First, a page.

It’s good to see that Jane Catherine Lotter’s obituary in the Seattle Times has gone “viral” — whatever that is supposed to mean anymore. I suppose if something in the culture — a meme, a song, a fad or a bit of slang — manages to reach me, it must have pretty wide circulation: I don’t keep up.
Lotter wrote it herself, as she was slowly dying, noting that “one of the few advantages of having Grade 3, Stage IIIC endometrial cancer, recurrent and metastasized to the liver and abdomen, is that you have time to write your own obituary.” She faced death with humor, courage and grace.
I was especially struck by what Lotter had to say to her children, Tessa and Riley. “May you, every day, connect with the brilliancy of your own spirit. And may you always remember that obstacles in the path are not obstacles, they ARE the path.” I’ve certainly come across the thought before; I suppose we all have. De mortuis nihil nisi bonum, and don’t come to obituaries looking for poetic or philosophical originality. Besides, it’s more interesting to reflect on the reasons why the thought has stayed with me over the past few days.
First, because I have been trying to get a big new project together, and I always struggle when starting a new project to take the little steps that will get me to the big place I see in the distance. When I am struck by an idea, excited by a project, or even when the first words of a piece of writing come to me, I can easily forget that eureka is just the start of the journey. I am impatient and I want to rush ahead; I look for shortcuts, end up taking detours and don’t take in the sights because I am so focused on where I think I am heading. And since I never end up exactly where I first intend to go, I would learn a lot more if I would allow myself to experience the trip.
It gets worse than that. Every difficulty I encounter seems like some kind of grand injustice the universe, or some evil deceiver, has visited upon me. Every time I stumble or fail to make progress — which is more often than I care to admit — I risk falling into the trap of blaming myself, thinking I have betrayed myself, or just feeling sorry for myself because I am up against insurmountable odds. When others don’t see things my way or express doubts, or don’t sufficiently rally to the idea in which I have fully invested my ego and imagination, or simply say they don’t get it, whatever it may be, they can become my persecutors and enemies, even though their intentions may have been friendly.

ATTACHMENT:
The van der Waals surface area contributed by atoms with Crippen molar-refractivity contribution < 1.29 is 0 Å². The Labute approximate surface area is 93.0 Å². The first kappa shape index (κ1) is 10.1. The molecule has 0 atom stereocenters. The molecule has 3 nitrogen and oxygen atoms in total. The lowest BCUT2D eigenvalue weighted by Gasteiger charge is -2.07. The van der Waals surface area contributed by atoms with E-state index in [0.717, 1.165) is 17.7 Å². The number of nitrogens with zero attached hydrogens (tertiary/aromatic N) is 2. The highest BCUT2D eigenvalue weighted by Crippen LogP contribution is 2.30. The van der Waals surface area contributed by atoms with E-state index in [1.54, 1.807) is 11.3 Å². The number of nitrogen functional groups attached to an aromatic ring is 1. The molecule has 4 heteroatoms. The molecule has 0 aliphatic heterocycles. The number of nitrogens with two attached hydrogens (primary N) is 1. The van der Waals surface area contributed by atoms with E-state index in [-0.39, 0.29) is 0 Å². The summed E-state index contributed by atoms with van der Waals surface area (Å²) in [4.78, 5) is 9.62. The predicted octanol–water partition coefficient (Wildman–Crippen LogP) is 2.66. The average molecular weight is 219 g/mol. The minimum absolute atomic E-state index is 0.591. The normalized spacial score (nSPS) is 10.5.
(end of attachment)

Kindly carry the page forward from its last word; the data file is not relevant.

I am exaggerating (a little) to make a point: the emotion that takes over at such moments is powerful and undeniable. At root, I suspect, these feelings stem from a sense of vulnerability: new ideas, new plans, new projects — all make you newly vulnerable, because they are disorienting and will more likely than not fail.
The pursuit of an idea, a plan or a path entails great moral risk, especially when we come up against others. Just consider how often you hear, or how often you think, that people are in the way. It’s hard not to feel this way, at some point, if you live in New York City. I’m heading down the stairs to the subway platform, and someone in front of me is moving slowly, lumbering, limping, tired, breathing heavily, grunting, dragging a granny cart or leading a toddler down the stairs, cute little step by adorable little step by sweet little step. I can hear the train coming into the station. Not the train: my train. Get out of my way! On the sidewalk, badly dressed, slow-witted tourists, sweating and bloated with their deep-fried lunch, walk four and five across, gawking and without any sense of direction. Single file! Don’t know how to merge at the Holland Tunnel? Honk! People line up six, twelve, twenty-four deep at checkouts, taxi stands, restaurants — nearly everywhere you go. End of the line.